Abdullah Homsi, a student who has only been living in Malmö for a few months, bought the smartphone for 5,000 kronor ($579) via the website Blocket, an online market place for second hand goods.
But after receiving the mobile, he soon realised that it had been stolen, because the owner, Ali Jehad, had saved personal information on it.
He tracked down Jehad, also 28, through Facebook and handed it over.
"When he told me he wanted to give it back, it did sound too good to be true," Jehad told The Local.
"We met and then afterwards I felt bad because he only recently moved here and he didn't know people could be so dishonest. He was probably the one who got played the most. I got my phone back. The thieves got so much money from this kid."
Jehad took matters into his own hands and started an online collection for Homsi. Malmö-based newspaper City then wrote about the campaign and nominated the good samaritan for its Person of the Month award on Facebook. He recieved almost 35,000 likes in a matter of days - a record for the paper - with Arabic and English-language media soon picking up the story.
By Monday, 6,200 kronor had been raised. Jehad put the money in an Easter egg and handed it over, filming the exchange on his phone in English, which you can view on The Local's Facebook page
"Thank you for supporting me in this whole thing," Homsi says in the video, noting that he only wanted to keep the 5,000 kronor he'd lost when buying the stolen phone.
He describes his actions as reflecting "our good morals", referring to his Muslim faith.
The number of Syrians living in Sweden has been steadily rising since the Scandinavian nation became the first European country to grant automatic residency to Syrian refugees in 2013.
"The majority of things in the news today about Arabs in general aren't so good, so it's positive this all had so much attention. We've had a chance to showcase some good deeds," Jehad told The Local.
But Jehad, who is a freelance photographer and also works in a taxi office said he agreed that the hype around the event also reflected increasingly tense relations between different communities in Sweden.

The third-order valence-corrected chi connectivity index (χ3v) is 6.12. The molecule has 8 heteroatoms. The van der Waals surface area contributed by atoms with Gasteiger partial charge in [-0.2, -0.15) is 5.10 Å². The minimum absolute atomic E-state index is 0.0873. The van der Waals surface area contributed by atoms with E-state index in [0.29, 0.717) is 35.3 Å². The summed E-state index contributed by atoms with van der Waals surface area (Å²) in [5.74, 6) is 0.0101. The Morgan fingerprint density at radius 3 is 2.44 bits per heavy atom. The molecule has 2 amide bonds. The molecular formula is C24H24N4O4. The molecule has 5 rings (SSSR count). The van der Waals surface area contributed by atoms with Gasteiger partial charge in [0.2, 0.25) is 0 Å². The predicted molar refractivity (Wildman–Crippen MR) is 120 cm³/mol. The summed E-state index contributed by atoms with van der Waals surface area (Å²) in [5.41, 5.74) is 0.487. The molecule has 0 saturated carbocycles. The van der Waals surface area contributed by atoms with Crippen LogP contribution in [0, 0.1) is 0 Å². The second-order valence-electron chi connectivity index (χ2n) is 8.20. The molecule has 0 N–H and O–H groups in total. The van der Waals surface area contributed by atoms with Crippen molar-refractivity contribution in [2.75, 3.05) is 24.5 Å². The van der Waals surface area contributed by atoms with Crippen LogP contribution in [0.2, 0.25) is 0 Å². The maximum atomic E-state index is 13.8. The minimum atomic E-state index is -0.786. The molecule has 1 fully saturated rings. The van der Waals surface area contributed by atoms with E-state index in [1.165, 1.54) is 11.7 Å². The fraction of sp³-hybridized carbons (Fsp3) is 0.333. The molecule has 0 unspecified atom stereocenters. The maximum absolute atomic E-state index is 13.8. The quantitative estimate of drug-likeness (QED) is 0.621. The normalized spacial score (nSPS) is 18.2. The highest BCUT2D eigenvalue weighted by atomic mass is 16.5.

"It shouldn't matter whether we were Arabs or not, we just did a good thing. And if we weren't Arabs and did the same thing then I don't think people would have cared so much about publishing it," he said.
Asked if the focus amounted to racism, he said: "Look, integration has changed a lot in Sweden. When I moved here as a refugee 20 years ago during the Gulf War, there was a lot of curiosity and people wanted to help and be nice. But now there are negative attitudes to immigrants and you see people looking at some cities in Sweden and saying 'no we don't want to be like that', even if they have never even met a refugee before."
Jehad is hoping his short video
will go some way towards changing attitudes. He has also recently signed up as a volunteer for CISV, an international peace education charity which runs summer camps in Sweden for children from around the world.
"I have been working with young people and kids and teenagers from many years. I think I have a pretty unique perspective on how the world could be improved and CISV sort of worked for me the most when it came to choosing what to do next. It's great to get different nationalities together," he said.